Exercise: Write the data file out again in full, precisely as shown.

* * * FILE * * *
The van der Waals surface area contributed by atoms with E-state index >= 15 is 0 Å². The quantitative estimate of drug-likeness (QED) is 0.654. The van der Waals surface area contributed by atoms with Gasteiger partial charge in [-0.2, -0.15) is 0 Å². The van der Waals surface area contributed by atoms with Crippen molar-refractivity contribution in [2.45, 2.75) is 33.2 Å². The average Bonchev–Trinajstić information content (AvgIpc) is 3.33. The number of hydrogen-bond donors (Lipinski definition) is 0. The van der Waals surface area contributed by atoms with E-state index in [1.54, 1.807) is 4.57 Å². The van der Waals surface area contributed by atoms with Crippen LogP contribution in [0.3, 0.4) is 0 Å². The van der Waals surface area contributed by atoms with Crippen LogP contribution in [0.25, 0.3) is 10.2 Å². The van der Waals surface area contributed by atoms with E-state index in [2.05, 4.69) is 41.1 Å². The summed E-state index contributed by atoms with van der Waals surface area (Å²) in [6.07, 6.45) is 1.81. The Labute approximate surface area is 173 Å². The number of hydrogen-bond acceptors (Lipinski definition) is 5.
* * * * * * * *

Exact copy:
The van der Waals surface area contributed by atoms with E-state index >= 15 is 0 Å². The quantitative estimate of drug-likeness (QED) is 0.654. The van der Waals surface area contributed by atoms with Gasteiger partial charge in [-0.2, -0.15) is 0 Å². The van der Waals surface area contributed by atoms with Crippen molar-refractivity contribution in [2.45, 2.75) is 33.2 Å². The average Bonchev–Trinajstić information content (AvgIpc) is 3.33. The number of hydrogen-bond donors (Lipinski definition) is 0. The van der Waals surface area contributed by atoms with E-state index in [1.54, 1.807) is 4.57 Å². The van der Waals surface area contributed by atoms with Crippen LogP contribution in [0.3, 0.4) is 0 Å². The van der Waals surface area contributed by atoms with Crippen LogP contribution in [0.25, 0.3) is 10.2 Å². The van der Waals surface area contributed by atoms with E-state index in [2.05, 4.69) is 41.1 Å². The summed E-state index contributed by atoms with van der Waals surface area (Å²) in [6.07, 6.45) is 1.81. The Labute approximate surface area is 173 Å². The number of hydrogen-bond acceptors (Lipinski definition) is 5.